Abstract: Arithmetic statistics is the science of counting arithmetic objects –number fields, class groups, and so on. Often, problems can be separated into two parts: first, prove a “parametrization theorem”, connecting these objects to lattice point counting problems; second, carry out the lattice point counting problem. In this talk, I will give an overview of this subject area with a focus on the second part — how can we count lattice points efficiently, and what kinds of theorems can one expect to obtain as a result?


Friday, April 19, 2019. Graduate Seminar.

Jaeho Choi, MA Mathematics Candidate, University of Maine.
“Generalized Derivatives for Nonsmooth Problems”
3:00 – 4:00 pm, Room 421, Neville Hall.

Abstract: Derivative information is useful for many problems found in science and engineering that require equation solving or optimization. Driven by its utility and mathematical curiosity, researchers over the years have developed a variety of generalized derivatives. In this talk, we will focus our attention on Clarke’s generalized derivative for Lipschitzian functions, which roughly is the smallest convex set containing all nearby derivatives of a domain point of interest. Clarke’s generalized derivative possesses a strong theoretical and numerical toolkit analogous to that of the classical derivative. This includes, for example, nonsmooth equation-solving and optimization methods, as well as nonsmooth versions of the MVT and the implicit function theorem. However, it is generally difficult to calculate Clarke’s generalized derivative. We will discuss pros and cons of Clarke’s generalized derivative in the finite dimensional setting and recent tools developed to calculate Clarke’s generalized derivative in a straightforward way. We will end the talk by stating the goal of our work, which is to extend Clarke’s theory and their recent tools to Banach spaces so that they can be used to tackle problems that are naturally set in infinite dimensions.


Tuesday, April 23, 2019. Graduate Seminar.

Puspanjali Subudhi, MA Mathematics Candidate, University of Maine.
“The Conway-Maxwell-Poisson Distribution and its Application”
10:00 – 11:00 am, Room 421, Neville Hall.

Abstract: The Poisson distribution is generally employed to analyze discrete data. However it’s reliance on a single parameter limits its flexibility in many applications. In this talk we will present a data set where the Poisson distribution does not fit . To analyze such a data we will present more flexible model with more than one parameter. The structural properties of the proposed model will be presented and a data set using the new model will be analyzed.


Thursday, April 25, 2019. Mathematics Colloquium.

Kevin Roberge, Department of Mathematics and Statistics, University of Maine.
“A Story About Small and Large Things”
3:30 – 4:20 pm, Hill Auditorium, Barrows (ESRB). Refreshments will be served at 3:15pm.

Abstract: Are you at your limit with limits? Does your life need more infinitely large and infinitesimal numbers? Do you enjoy complicated semantic conversations in and around the foundations of mathematics? If you said yes to those questions, you might enjoy learning more about Internal Set Theory, created by Edward Nelson in the seventies as an attempt to recreate Abraham Robinson’s Nonstandard analysis starting from set theory. Nonstandard Analysis is a rigorous treatment of infinitesimal and infinitely large real numbers. Internal Set Theory pulls back the curtain and supposes that these nonstandard elements were there all along, not only within the real numbers but within any infinite set. We’ll begin and end with the Dirac delta function taking a circuitous tour of the amazing and the odd within Internal Set Theory.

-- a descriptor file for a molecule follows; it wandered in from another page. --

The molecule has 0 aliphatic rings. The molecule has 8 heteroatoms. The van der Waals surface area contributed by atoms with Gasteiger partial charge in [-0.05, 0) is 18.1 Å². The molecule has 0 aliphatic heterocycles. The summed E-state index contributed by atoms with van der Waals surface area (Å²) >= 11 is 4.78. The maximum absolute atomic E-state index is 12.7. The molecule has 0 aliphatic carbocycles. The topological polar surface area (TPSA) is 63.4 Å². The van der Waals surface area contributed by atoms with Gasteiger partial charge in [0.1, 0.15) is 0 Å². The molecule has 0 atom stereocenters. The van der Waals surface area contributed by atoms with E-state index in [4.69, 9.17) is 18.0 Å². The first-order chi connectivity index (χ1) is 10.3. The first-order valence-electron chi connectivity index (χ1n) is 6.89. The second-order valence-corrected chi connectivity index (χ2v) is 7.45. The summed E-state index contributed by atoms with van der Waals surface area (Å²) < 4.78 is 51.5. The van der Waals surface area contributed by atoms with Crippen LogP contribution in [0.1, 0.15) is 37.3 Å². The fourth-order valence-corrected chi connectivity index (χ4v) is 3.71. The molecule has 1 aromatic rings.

Tuesday, May 7, 2019. Graduate Seminar.

Puspanjali Subudhi, MA Mathematics Candidate, University of Maine.
“Analysis of Survival Data by Weibull Conway-Maxwell Poisson”
10:00 – 11:00 am, Room 421, Neville Hall.

Abstract: In life testing and survival analysis, sometimes the components are arranged in series and parallel system and the number of components are unknown. This unknown number of components considered to be random , following an appropriate probability mass function. More specifically , this problem arises in cancer clinical trials where the number of metastasis cells (Clonogens), denoted by N , is unknown and the event occurs as soon as one of the clonogens metastasized. In the damage models, the number of cracks unknown and the event occurs as soon as the first failure occurs.
In this presentation we will present the survival data with baseline distribution, as Weibull and the distribution of N as Conway-Maxwell-Poisson distribution. This gives rise to four parameter in the model and increasing, decreasing , bathtub and upside bathtub failure rate.


Tuesday, May 7, 2019. Graduate Seminar.

Ariel Farber, MA Mathematics Candidate, University of Maine.
“Poisson Processes: Background and Beginning to Build Models”
12:30 am – 1:30 pm, Room 421, Neville Hall.

Abstract: Real-world events are often modeled using known probability distributions that behave similarly to the events themselves in nature. However, many distributions prove difficult to work with when developing such models. For this reason, Poisson processes are often utilized to model discrete events in continuous time. Characteristics of Poisson processes lend themselves to both simulating the behavior of events and deriving differential equations that describe the system. These characteristics will be presented and used to begin derivation of an epidemiological model.